Office Hours: Unearthing the Value of GEM
Professor of Entrepreneurship Donna Kelley P’24 joined Babson in 2000, a year after the College co-founded the Global Entrepreneurship Monitor (GEM). But, despite numerous opportunities, she declined each invitation to join the GEM team.
By 2007, though, when pressed by Professor Emeritus and GEM co-founder William D. Bygrave—one of the pioneers of entrepreneurship at Babson—she couldn’t refuse any longer.
“I’m glad I didn’t say no,” Kelley says. “The project has grown to have a major impact for policy audiences, researchers, and educators.”
Indeed it has, all because of researchers such as Kelley, who serves on GEM’s oversight board and who has led the GEM U.S. team for many years. Since joining the GEM board in 2007, Kelley has written more than 30 reports for the organization, which has grown into the largest and most developed research program on entrepreneurship in the world.
“GEM went from being a niche project for academics to being the most used database in academic publications for entrepreneurship,” Kelley says. “Our understanding of what’s going on globally through entrepreneurship has been fostered by the availability of GEM data.”
In its 22-year history, which began as a joint venture between Babson College and the London School of Business, GEM has surveyed about 3 million people and explored entrepreneurial activity in more than 120 economies.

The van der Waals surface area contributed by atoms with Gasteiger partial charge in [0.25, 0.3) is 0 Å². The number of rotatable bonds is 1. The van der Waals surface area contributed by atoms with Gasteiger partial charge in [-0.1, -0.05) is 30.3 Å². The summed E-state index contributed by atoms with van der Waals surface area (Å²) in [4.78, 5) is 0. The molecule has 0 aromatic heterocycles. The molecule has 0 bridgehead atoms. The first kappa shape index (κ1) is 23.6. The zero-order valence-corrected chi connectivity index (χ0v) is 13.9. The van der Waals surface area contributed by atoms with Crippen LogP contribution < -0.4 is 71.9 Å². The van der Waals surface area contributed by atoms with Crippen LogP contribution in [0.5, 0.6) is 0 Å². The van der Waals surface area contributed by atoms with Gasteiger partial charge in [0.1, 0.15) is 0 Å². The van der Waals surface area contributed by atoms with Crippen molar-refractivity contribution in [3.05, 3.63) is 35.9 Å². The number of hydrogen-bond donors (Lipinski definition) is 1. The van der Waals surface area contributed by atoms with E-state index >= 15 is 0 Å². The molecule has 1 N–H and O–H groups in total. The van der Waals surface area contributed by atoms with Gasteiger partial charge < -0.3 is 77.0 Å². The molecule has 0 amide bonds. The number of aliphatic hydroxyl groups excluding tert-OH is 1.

Over the years, entrepreneurship has flourished around the world, in established areas like the United States and in countries, such as many in the Middle East, where it is experiencing a boom. GEM has been there to report on all of it, and it is the range of disparate reports that Kelley is most proud of.
“All of these reports, for different reasons, have been impactful,” she says. “We’re looking at the people. Each economy approaches entrepreneurship differently.”
GEM is not Kelley’s only endeavor, however. She holds the Frederic C. Hamilton Professor of Free Enterprise Studies chair, and, beginning in fall 2021, she will serve as the chair of Babson’s Entrepreneurship Division, a role in which she will oversee not only the curriculum and course staffing but also the generation of entrepreneurial knowledge through research, and Babson’s evolving teaching methodologies.
“Everybody is incredibly collaborative at Babson. We have some of the most phenomenal teachers in the entire field,” she says.
“What’s the next step in entrepreneurship education? It’s amazing what the education experience has evolved into. It’s very experiential in the classroom. You’re not just learning from the experience of others; you’re learning from doing it yourself.”
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